DWD arranges 14 new apprenticeship options for Wisconsin students

Published: Aug. 29, 2022 at 8:50 PM CDT
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MADISON, Wis. (WMTV) - Wisconsin high schoolers will have 14 more occupational options for youth apprenticeships through the Wisconsin Department of Workforce Development (DWD) starting this fall, Governor Tony Evers announced.

Juniors and senior students across Wisconsin high schools can now explore 14 different educational pathways in subject areas from agriculture and natural resources to transportation.

The pathways came in an initiative from DWD to modernize and diversify youth apprentice offerings for Wisconsin student. DWD officials said the agency reached out to employers with youth apprenticeships, industry associations and other stakeholders to gather feedback for the training and education needs.

CategoryNew Pathways
Agriculture, food, natural resourcesArborist, dairy grazier
Architecture, constructionGas distribution technician, heavy equipment operator/ operating engineer,
utilities electrical technician
Health sciencesPhlebotomist, resident aide
Information TechnologyIT broadband technician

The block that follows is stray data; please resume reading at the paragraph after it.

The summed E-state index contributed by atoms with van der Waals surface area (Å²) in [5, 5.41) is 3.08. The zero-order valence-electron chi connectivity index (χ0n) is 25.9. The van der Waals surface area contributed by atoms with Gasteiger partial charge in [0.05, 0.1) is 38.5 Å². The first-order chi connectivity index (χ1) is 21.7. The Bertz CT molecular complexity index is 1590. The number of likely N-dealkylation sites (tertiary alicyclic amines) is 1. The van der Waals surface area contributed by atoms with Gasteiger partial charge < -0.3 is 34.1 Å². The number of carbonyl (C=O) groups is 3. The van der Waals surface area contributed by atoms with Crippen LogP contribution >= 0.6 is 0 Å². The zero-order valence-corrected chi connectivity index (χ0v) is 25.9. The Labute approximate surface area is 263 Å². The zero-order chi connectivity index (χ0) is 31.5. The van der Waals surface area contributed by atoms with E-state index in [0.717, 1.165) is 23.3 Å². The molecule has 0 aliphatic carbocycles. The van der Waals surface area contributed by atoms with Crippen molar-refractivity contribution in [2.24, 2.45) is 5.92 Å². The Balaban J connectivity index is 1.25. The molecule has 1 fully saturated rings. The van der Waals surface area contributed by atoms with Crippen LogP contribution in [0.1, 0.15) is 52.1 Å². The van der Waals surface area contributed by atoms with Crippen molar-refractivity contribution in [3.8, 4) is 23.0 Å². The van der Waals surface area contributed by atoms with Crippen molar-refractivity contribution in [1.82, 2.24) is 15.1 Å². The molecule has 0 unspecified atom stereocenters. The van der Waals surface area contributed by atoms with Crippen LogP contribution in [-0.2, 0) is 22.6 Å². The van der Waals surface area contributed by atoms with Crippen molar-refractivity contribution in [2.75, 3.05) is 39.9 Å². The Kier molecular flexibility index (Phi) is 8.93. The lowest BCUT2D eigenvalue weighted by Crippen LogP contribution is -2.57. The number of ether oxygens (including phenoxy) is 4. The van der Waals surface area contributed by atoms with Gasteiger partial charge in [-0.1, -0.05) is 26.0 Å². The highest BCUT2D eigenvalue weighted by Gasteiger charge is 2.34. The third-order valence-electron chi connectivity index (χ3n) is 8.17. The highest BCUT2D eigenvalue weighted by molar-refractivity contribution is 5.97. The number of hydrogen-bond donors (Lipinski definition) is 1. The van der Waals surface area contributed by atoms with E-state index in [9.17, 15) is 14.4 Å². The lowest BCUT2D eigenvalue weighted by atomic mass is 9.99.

ManufacturingElectro-mechanical/ mechatronics
Transportation, distribution and logisticsAirport operations and management, aviation maintenance fundamentals,
aviation airframe and powerplant technician, aviation avionics technician

“We have to make sure our kids have apprenticeship opportunities and different pathways to get the jobs and skills training they need to join our state’s workforce,” Gov. Evers said.

Evers added that apprenticeship options would benefit the entire community. “These latest youth apprenticeship pathways will help strengthen the connections among employers, educators, students, and communities, provide new opportunities for our young people to build their futures, and foster our own home-grown talent in critical industries that support local economies across our state,” he said.

According to DWD Secretary-designee Amy Pechacek, Wisconsin’s apprenticeship program has been connecting students and employers for over three decades.

“For the past three years, we have been working closely with industry leaders to review and update the YA training framework to ensure students continue to learn the skills employers are looking for now and in the future,” Pechacek said.

DWD has set the framework for a total of 75 youth apprenticeship opportunities for students by working alongside school consortiums, employers, the Wisconsin Technical College System and other partners. Out of 421 public school districts in Wisconsin, 321, or 76.2% participate in the youth apprenticeship program offered by the state.